Quantifying local tumor morphological changes with Jacobian map for prediction of pathologic tumor response to chemo-radiotherapy in locally advanced esophageal cancer.
Riyahi S, Choi W, Liu CJ, Zhong H, Wu AJ, Mechalakos JG, and Lu W. Quantifying local tumor morphological changes with Jacobian map for prediction of pathologic tumor response to chemo-radiotherapy in locally advanced esophageal cancer. Phys Med Biol 2018; Jul 19;63(14):145020.
Physics in medicine and biology
We proposed a framework to detect and quantify local tumor morphological changes due to chemo-radiotherapy (CRT) using a Jacobian map and to extract quantitative radiomic features from the Jacobian map to predict the pathologic tumor response in locally advanced esophageal cancer patients. In 20 patients who underwent CRT, a multi-resolution BSpline deformable registration was performed to register the follow-up (post-CRT) CT to the baseline CT image. The Jacobian map (J) was computed as the determinant of the gradient of the deformation vector field. The Jacobian map measured the ratio of local tumor volume change where J < 1 indicated tumor shrinkage and J > 1 denoted expansion. The tumor was manually delineated and corresponding anatomical landmarks were generated on the baseline and follow-up images. Intensity, texture and geometry features were then extracted from the Jacobian map of the tumor to quantify tumor morphological changes. The importance of each Jacobian feature in predicting pathologic tumor response was evaluated by both univariate and multivariate analysis. We constructed a multivariate prediction model by using a support vector machine (SVM) classifier coupled with a least absolute shrinkage and selection operator (LASSO) for feature selection. The SVM-LASSO model was evaluated using ten-times repeated 10-fold cross-validation (10 × 10-fold CV). After registration, the average target registration error was 4.30 ± 1.09 mm (LR:1.63 mm AP:1.59 mm SI:3.05 mm) indicating registration error was within two voxels and close to 4 mm slice thickness. Visually, the Jacobian map showed smoothly-varying local shrinkage and expansion regions in a tumor. Quantitatively, the average median Jacobian was 0.80 ± 0.10 and 1.05 ± 0.15 for responder and non-responder tumors, respectively. These indicated that on average responder tumors had 20% median volume shrinkage while non-responder tumors had 5% median volume expansion. In univariate analysis, the minimum Jacobian (p = 0.009, AUC = 0.98) and median Jacobian (p = 0.004, AUC = 0.95) were the most significant predictors. The SVM-LASSO model achieved the highest accuracy when these two features were selected (sensitivity = 94.4%, specificity = 91.8%, AUC = 0.94). Novel features extracted from the Jacobian map quantified local tumor morphological changes using only baseline tumor contour without post-treatment tumor segmentation. The SVM-LASSO model using the median Jacobian and minimum Jacobian achieved high accuracy in predicting pathologic tumor response. The Jacobian map showed great potential for longitudinal evaluation of tumor response.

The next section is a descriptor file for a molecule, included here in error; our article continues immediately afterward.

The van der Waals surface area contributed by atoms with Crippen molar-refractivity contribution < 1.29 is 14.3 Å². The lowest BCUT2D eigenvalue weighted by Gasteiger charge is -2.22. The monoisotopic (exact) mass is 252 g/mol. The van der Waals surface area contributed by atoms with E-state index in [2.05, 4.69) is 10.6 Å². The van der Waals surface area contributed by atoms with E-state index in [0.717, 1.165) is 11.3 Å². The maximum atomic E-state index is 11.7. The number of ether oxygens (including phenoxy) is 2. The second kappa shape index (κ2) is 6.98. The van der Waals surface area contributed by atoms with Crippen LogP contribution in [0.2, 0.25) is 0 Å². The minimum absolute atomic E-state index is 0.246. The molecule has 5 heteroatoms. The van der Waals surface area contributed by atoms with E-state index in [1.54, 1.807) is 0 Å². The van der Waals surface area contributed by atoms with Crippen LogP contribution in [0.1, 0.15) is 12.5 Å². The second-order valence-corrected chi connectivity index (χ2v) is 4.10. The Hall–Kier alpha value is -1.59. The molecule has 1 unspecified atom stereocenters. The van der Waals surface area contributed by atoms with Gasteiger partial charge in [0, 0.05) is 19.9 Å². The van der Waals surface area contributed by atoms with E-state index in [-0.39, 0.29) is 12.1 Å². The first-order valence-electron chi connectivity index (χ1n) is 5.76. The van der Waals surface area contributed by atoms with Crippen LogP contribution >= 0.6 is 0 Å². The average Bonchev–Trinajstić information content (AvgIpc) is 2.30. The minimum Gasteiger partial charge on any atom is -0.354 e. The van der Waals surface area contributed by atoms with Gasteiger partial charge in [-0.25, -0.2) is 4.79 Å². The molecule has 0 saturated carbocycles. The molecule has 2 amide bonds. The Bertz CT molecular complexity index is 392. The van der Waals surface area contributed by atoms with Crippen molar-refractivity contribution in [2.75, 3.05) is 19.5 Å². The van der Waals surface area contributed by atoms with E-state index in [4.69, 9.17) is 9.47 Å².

Medical Subject Headings
Chemoradiotherapy; Combined Modality Therapy; Esophageal Neoplasms; Esophagectomy; Humans; Image Processing, Computer-Assisted; Positron Emission Tomography Computed Tomography; Retrospective Studies; Support Vector Machine; Tumor Burden